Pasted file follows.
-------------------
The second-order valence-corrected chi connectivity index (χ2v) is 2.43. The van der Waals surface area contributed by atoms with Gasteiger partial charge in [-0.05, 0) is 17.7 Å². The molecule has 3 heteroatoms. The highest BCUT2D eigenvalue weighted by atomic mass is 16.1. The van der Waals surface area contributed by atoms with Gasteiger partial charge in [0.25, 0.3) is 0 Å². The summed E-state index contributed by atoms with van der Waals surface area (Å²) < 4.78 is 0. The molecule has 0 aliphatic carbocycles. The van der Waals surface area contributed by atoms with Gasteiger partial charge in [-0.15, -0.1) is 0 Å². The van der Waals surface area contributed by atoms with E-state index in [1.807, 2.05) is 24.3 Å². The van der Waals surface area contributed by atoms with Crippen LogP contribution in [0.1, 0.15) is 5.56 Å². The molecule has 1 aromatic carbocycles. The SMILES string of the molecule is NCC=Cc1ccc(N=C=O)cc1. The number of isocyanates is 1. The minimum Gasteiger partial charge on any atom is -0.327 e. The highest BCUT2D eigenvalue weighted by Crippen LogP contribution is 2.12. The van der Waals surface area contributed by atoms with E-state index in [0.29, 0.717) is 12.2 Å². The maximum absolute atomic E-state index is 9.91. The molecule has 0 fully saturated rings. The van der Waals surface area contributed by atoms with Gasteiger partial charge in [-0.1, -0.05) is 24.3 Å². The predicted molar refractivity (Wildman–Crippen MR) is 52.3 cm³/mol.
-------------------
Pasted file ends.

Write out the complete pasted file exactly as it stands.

The second-order valence-corrected chi connectivity index (χ2v) is 2.43. The van der Waals surface area contributed by atoms with Gasteiger partial charge in [-0.05, 0) is 17.7 Å². The molecule has 3 heteroatoms. The highest BCUT2D eigenvalue weighted by atomic mass is 16.1. The van der Waals surface area contributed by atoms with Gasteiger partial charge in [0.25, 0.3) is 0 Å². The summed E-state index contributed by atoms with van der Waals surface area (Å²) < 4.78 is 0. The molecule has 0 aliphatic carbocycles. The van der Waals surface area contributed by atoms with Gasteiger partial charge in [-0.15, -0.1) is 0 Å². The van der Waals surface area contributed by atoms with E-state index in [1.807, 2.05) is 24.3 Å². The van der Waals surface area contributed by atoms with Crippen LogP contribution in [0.1, 0.15) is 5.56 Å². The molecule has 1 aromatic carbocycles. The SMILES string of the molecule is NCC=Cc1ccc(N=C=O)cc1. The number of isocyanates is 1. The minimum Gasteiger partial charge on any atom is -0.327 e. The highest BCUT2D eigenvalue weighted by Crippen LogP contribution is 2.12. The van der Waals surface area contributed by atoms with E-state index in [0.29, 0.717) is 12.2 Å². The maximum absolute atomic E-state index is 9.91. The molecule has 0 fully saturated rings. The van der Waals surface area contributed by atoms with Gasteiger partial charge in [-0.1, -0.05) is 24.3 Å². The predicted molar refractivity (Wildman–Crippen MR) is 52.3 cm³/mol.